European stocks opened lower today after Asian markets wavered overnight. The FTSE 100 slipped over 18 points, tumbling a quarter of a percent. Germanys DAX index fell 34 points or 0.28 per cent, while the French CAC dropped 16 points before recovering slightly.

Still, analysts remain optimistic on the British market. “The FTSE only shed 10 or so points after the bell, keeping the UK index in the 7250, one month high ballpark,” said Connor Campbell, financial analyst at Spreadex. “It remains to be seen whether or not the latest UK manufacturing and industrial production figures will have much of an impact on the macro-focused forex markets, or whether investors attention will shift, however temporarily, onto the issue of US interest rates ahead of this afternoons inflation data.”

Read more: Asian markets rally as Xi Jinping calms fears over a China-US trade war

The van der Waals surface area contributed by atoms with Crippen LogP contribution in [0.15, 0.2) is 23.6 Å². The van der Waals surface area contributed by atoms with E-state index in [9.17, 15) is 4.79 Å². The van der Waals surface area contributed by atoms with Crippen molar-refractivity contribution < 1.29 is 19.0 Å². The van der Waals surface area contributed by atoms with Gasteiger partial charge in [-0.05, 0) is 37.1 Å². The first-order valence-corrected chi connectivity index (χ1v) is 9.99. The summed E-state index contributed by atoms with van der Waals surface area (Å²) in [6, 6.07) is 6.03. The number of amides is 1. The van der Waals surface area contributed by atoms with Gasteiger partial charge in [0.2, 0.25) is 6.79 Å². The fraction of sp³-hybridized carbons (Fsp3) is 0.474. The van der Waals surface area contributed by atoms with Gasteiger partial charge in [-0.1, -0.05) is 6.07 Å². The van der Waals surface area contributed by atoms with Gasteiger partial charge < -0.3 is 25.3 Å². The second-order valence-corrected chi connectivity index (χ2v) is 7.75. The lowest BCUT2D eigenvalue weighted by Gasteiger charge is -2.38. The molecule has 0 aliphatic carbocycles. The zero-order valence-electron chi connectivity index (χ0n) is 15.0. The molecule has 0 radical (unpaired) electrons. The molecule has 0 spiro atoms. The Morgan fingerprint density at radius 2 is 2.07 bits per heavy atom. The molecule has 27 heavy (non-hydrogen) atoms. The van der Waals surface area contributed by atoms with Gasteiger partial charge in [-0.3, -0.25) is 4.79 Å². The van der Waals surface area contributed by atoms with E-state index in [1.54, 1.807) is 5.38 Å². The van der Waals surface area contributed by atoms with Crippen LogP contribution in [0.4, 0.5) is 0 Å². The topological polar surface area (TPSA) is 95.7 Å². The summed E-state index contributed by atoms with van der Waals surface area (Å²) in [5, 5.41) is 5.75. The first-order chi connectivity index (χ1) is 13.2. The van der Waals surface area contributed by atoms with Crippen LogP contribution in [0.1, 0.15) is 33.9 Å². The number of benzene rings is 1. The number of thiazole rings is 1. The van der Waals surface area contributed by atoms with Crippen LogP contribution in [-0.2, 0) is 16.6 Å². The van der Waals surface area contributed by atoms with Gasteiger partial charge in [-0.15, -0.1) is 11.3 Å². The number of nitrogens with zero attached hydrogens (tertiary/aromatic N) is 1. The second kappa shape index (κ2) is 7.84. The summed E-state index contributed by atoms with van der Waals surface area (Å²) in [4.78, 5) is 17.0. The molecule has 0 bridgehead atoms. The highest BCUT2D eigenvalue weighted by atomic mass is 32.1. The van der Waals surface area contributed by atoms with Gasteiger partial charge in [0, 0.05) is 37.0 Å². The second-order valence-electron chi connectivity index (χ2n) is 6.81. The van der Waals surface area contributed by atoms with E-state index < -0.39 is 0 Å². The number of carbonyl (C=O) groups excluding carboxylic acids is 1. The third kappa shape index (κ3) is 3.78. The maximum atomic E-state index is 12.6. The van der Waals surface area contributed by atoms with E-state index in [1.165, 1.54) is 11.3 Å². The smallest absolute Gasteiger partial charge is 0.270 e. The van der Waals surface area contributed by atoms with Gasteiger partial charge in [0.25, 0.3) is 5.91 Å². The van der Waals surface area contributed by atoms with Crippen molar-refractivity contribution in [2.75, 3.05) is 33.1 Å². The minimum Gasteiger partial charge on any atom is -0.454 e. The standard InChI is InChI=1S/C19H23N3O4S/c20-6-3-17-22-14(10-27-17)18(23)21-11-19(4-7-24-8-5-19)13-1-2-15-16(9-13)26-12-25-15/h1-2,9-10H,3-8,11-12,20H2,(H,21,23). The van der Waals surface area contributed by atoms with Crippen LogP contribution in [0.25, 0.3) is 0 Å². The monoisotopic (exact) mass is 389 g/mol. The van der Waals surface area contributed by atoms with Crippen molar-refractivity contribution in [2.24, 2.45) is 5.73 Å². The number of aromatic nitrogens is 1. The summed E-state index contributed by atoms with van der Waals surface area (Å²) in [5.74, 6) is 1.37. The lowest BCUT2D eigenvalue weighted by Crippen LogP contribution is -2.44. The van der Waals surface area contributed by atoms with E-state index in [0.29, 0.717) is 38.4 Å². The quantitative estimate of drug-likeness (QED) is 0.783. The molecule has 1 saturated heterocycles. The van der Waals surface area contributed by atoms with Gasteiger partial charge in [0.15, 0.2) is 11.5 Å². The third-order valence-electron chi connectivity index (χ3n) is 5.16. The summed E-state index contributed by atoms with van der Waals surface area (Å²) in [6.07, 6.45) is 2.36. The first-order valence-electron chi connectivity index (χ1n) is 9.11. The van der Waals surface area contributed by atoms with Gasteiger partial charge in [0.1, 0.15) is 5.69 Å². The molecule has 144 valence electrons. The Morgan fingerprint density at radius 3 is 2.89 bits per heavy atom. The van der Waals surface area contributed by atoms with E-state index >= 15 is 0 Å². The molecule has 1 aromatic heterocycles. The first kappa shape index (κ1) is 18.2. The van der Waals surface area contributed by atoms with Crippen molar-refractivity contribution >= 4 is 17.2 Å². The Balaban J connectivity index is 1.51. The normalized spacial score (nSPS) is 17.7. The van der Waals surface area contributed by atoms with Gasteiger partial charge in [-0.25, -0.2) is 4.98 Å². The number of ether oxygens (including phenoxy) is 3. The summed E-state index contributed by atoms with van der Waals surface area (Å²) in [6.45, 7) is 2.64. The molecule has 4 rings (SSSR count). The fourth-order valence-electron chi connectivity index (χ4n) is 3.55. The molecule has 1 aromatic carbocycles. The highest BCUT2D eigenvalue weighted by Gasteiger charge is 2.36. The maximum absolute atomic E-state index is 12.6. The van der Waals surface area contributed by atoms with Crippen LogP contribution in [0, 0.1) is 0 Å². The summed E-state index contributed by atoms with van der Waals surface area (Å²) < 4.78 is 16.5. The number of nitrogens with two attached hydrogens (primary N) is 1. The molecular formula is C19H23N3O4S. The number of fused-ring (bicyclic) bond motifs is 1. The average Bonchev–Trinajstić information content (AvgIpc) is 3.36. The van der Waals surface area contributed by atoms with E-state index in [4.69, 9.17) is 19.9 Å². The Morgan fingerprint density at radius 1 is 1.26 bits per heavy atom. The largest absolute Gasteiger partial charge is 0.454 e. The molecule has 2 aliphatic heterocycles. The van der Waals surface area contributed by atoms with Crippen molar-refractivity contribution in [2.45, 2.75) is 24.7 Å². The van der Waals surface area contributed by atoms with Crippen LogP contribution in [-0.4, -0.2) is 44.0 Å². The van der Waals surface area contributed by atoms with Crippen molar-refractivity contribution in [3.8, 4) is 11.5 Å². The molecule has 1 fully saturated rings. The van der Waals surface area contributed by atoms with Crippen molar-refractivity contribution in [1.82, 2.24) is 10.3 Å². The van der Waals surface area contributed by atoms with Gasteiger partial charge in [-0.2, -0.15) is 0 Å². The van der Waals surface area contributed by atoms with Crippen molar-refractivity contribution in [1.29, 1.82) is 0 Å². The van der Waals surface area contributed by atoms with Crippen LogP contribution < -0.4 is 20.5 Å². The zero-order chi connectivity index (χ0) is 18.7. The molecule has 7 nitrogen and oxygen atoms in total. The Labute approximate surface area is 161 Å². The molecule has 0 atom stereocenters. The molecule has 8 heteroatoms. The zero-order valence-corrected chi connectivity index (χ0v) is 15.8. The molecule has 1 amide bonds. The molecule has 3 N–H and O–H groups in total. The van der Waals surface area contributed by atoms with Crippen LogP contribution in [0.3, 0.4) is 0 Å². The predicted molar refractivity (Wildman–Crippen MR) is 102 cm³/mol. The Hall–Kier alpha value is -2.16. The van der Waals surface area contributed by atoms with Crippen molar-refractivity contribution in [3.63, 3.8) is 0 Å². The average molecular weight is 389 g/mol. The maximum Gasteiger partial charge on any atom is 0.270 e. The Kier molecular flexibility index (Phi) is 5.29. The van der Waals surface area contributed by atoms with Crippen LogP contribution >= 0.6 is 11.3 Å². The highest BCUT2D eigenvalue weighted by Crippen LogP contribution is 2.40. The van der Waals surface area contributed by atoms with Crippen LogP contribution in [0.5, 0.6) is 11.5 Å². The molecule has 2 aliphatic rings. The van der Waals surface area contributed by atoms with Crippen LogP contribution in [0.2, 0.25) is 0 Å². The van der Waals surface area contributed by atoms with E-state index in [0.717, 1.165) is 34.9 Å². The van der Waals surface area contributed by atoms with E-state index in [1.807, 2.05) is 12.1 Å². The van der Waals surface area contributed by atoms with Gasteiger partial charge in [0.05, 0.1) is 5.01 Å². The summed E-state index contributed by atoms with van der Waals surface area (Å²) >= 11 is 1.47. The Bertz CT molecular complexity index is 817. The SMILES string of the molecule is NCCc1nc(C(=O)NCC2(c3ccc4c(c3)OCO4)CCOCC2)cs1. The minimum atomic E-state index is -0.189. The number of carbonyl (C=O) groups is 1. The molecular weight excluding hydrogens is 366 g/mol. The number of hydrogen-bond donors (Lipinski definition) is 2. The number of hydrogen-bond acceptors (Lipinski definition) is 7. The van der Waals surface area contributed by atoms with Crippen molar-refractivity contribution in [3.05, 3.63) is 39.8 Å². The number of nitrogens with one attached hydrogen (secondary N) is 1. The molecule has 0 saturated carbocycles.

The dip in European stocks comes after Asian markets posted mixed results overnight. Japan's Nikkei lost 0.4 per cent, while South Korea's KOSPI closed 0.2 percent lower. Howver, Shanghai stocks rose 0.9 per cent as Hong Kong's Hang Seng was up 0.8 per cent.

“Shares in Asia were mixed as the optimism about a resolution on trade was offset by weaker than expected consumer price inflation data out of China,” said Jasper Lawler, head of research London Capital Group. “The downturn in Chinese consumer prices matches weakness in producer prices. China has been exporting inflation for around two years. If that has goes into reverse, it will make the exit from stimulus programs at other central banks more difficult.”

Read more: Oil hits $70 as trade war threat eases and US decision on Syria imminent

Oil prices have also jumped over continuing tensions around Syria and the increasing possibility of US military intervention. Brent crude has crossed above $70 (£49) per barrel for the first time in three weeks.

“Particularly if global growth stays on track without a trade war, tensions in the Middle East will be supportive of oil,” said Lawler. “But Syria has distinct risks. Military intervention in Syria that puts the US in direct confrontation with Russia can only be a bad thing for market sentiment.”




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